According to experts we can expect the final tally on the 1997-98 El Niño to shatter previous records. “The numbers are essentially off the charts, compared to all of the historical records that are available,” said James Kinter, executive director of the Maryland-based Institute of Global Environment. “If it persists, as it is likely to do into the winter, then it is the biggest climate event of the century” (Daily News Sept. 7, 1997). Dr. Kinter’s comments have proven to be correct.
By late February 1998, the U.S. government was prepared to declare this year’s El Niño the worst ever recorded. “On a 1-to-5 scale, ‘this El Niño is at least a 5, if not completely off the scale,’ said Joe Friday, director of research for the National Oceanic and Atmospheric Administration (NOAA). ‘By the time we finish, this will indeed be the most significant El Niño event of the century,’ as measured by the number and intensity of storms and damage inflicted” (USA Today, Feb. 26, 1998).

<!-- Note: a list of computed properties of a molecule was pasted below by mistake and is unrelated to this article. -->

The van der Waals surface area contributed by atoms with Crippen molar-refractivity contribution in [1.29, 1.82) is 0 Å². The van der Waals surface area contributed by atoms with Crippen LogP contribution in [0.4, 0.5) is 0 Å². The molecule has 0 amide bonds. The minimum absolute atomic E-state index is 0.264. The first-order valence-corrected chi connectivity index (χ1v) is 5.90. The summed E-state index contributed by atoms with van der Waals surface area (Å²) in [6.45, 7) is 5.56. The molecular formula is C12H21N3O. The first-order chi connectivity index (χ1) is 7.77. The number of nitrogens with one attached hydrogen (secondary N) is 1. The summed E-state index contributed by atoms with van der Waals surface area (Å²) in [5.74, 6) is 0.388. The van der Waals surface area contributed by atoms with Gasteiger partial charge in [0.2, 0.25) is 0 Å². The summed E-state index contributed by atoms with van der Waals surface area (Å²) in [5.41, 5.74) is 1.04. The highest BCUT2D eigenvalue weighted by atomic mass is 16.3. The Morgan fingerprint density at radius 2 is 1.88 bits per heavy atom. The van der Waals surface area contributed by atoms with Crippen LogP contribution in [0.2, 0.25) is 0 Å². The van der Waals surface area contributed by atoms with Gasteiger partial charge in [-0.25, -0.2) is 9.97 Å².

Impact of El Niño
Have we become calloused to “natural” disasters? It seems the media is reporting almost daily on a new disaster. Let’s consider some of the disasters where El Niño has been a contributing factor.
“El Niño means more than strange weather: It can put rare species at peril, unleash epidemics, and alter ecosystems. These biological effects—and their repercussions for society—are even harder to predict but can account for a huge share of the economic costs that El Niño imposes” (U.S. News and World Report, Oct. 6, 1997).
El Niño devastates fisheries on the west coast because the typically nutrient-rich waters have moved east. Marine life either dies or migrates with the waters. Damage to coral reefs may take up to a century to rebuild, as was estimated after the 1982-83 event in Costa Rica, Panama and Colombia. “Floods, droughts, out-of-control fires. The devastating effects of the El Niño weather pattern on both sides of the Pacific Ocean are troubling enough. But when scientist Richard Fairbanks reached the Pacific atoll of Christmas Island, he found something more quietly chilling: stretches of dead coral, no sign of fish in the water and few birds in the sky…. ‘It’s an example of a complete ecosystem collapse that’s directly linked to El Niño’…. Forty percent of the island’s coral was dead, the warmer water had killed or driven away fish and the atoll’s plentiful bird population was almost completely gone” (Herald Statesman, Dec. 8, 1997).